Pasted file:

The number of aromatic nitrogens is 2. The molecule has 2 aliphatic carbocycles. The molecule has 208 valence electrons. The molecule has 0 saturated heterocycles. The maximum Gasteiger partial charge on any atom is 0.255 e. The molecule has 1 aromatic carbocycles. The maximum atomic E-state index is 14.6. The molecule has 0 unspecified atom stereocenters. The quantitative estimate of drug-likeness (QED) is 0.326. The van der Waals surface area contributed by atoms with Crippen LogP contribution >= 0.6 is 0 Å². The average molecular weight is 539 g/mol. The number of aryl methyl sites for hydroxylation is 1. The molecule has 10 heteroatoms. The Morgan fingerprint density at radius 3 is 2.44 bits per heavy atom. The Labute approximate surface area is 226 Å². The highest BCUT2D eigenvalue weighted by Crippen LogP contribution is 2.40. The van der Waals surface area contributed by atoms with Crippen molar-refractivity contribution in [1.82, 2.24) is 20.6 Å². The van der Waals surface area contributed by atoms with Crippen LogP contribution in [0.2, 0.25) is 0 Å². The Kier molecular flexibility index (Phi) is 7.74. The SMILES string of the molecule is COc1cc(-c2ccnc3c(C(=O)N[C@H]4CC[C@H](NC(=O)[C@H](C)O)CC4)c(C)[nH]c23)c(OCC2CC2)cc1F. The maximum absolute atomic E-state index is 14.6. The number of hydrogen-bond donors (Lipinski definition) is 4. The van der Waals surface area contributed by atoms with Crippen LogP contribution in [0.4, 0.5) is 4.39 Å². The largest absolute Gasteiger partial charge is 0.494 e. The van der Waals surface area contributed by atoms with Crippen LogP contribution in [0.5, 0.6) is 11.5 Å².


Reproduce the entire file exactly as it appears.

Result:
The number of aromatic nitrogens is 2. The molecule has 2 aliphatic carbocycles. The molecule has 208 valence electrons. The molecule has 0 saturated heterocycles. The maximum Gasteiger partial charge on any atom is 0.255 e. The molecule has 1 aromatic carbocycles. The maximum atomic E-state index is 14.6. The molecule has 0 unspecified atom stereocenters. The quantitative estimate of drug-likeness (QED) is 0.326. The van der Waals surface area contributed by atoms with Crippen LogP contribution >= 0.6 is 0 Å². The average molecular weight is 539 g/mol. The number of aryl methyl sites for hydroxylation is 1. The molecule has 10 heteroatoms. The Morgan fingerprint density at radius 3 is 2.44 bits per heavy atom. The Labute approximate surface area is 226 Å². The highest BCUT2D eigenvalue weighted by Crippen LogP contribution is 2.40. The van der Waals surface area contributed by atoms with Crippen molar-refractivity contribution in [1.82, 2.24) is 20.6 Å². The van der Waals surface area contributed by atoms with Crippen LogP contribution in [0.2, 0.25) is 0 Å². The Kier molecular flexibility index (Phi) is 7.74. The SMILES string of the molecule is COc1cc(-c2ccnc3c(C(=O)N[C@H]4CC[C@H](NC(=O)[C@H](C)O)CC4)c(C)[nH]c23)c(OCC2CC2)cc1F. The maximum absolute atomic E-state index is 14.6. The number of hydrogen-bond donors (Lipinski definition) is 4. The van der Waals surface area contributed by atoms with Crippen LogP contribution in [0.4, 0.5) is 4.39 Å². The largest absolute Gasteiger partial charge is 0.494 e. The van der Waals surface area contributed by atoms with Crippen LogP contribution in [0.5, 0.6) is 11.5 Å².